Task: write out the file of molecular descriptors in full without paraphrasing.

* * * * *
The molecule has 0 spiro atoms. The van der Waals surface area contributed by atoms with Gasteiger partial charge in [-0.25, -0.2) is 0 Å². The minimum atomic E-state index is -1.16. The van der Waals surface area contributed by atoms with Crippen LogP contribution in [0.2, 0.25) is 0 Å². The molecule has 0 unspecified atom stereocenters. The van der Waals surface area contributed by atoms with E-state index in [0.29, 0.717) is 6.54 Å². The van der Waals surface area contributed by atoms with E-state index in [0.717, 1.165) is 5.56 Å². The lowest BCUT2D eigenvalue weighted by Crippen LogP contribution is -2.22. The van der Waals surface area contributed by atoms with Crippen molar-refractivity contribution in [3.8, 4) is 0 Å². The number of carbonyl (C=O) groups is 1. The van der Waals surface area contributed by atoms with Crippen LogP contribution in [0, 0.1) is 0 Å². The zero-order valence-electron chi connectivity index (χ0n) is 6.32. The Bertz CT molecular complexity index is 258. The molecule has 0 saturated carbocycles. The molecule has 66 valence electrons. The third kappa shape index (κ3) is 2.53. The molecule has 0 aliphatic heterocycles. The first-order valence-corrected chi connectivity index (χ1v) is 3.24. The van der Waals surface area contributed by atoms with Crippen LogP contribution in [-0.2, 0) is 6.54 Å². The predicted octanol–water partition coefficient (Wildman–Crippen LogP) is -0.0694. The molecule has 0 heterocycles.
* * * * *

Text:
The molecule has 0 spiro atoms. The van der Waals surface area contributed by atoms with Gasteiger partial charge in [-0.25, -0.2) is 0 Å². The minimum atomic E-state index is -1.16. The van der Waals surface area contributed by atoms with Crippen LogP contribution in [0.2, 0.25) is 0 Å². The molecule has 0 unspecified atom stereocenters. The van der Waals surface area contributed by atoms with E-state index in [0.29, 0.717) is 6.54 Å². The van der Waals surface area contributed by atoms with E-state index in [0.717, 1.165) is 5.56 Å². The lowest BCUT2D eigenvalue weighted by Crippen LogP contribution is -2.22. The van der Waals surface area contributed by atoms with Crippen molar-refractivity contribution in [3.8, 4) is 0 Å². The number of carbonyl (C=O) groups is 1. The van der Waals surface area contributed by atoms with Crippen LogP contribution in [0, 0.1) is 0 Å². The zero-order valence-electron chi connectivity index (χ0n) is 6.32. The Bertz CT molecular complexity index is 258. The molecule has 0 saturated carbocycles. The molecule has 66 valence electrons. The third kappa shape index (κ3) is 2.53. The molecule has 0 aliphatic heterocycles. The first-order valence-corrected chi connectivity index (χ1v) is 3.24. The van der Waals surface area contributed by atoms with Crippen LogP contribution in [-0.2, 0) is 6.54 Å². The predicted octanol–water partition coefficient (Wildman–Crippen LogP) is -0.0694. The molecule has 0 heterocycles.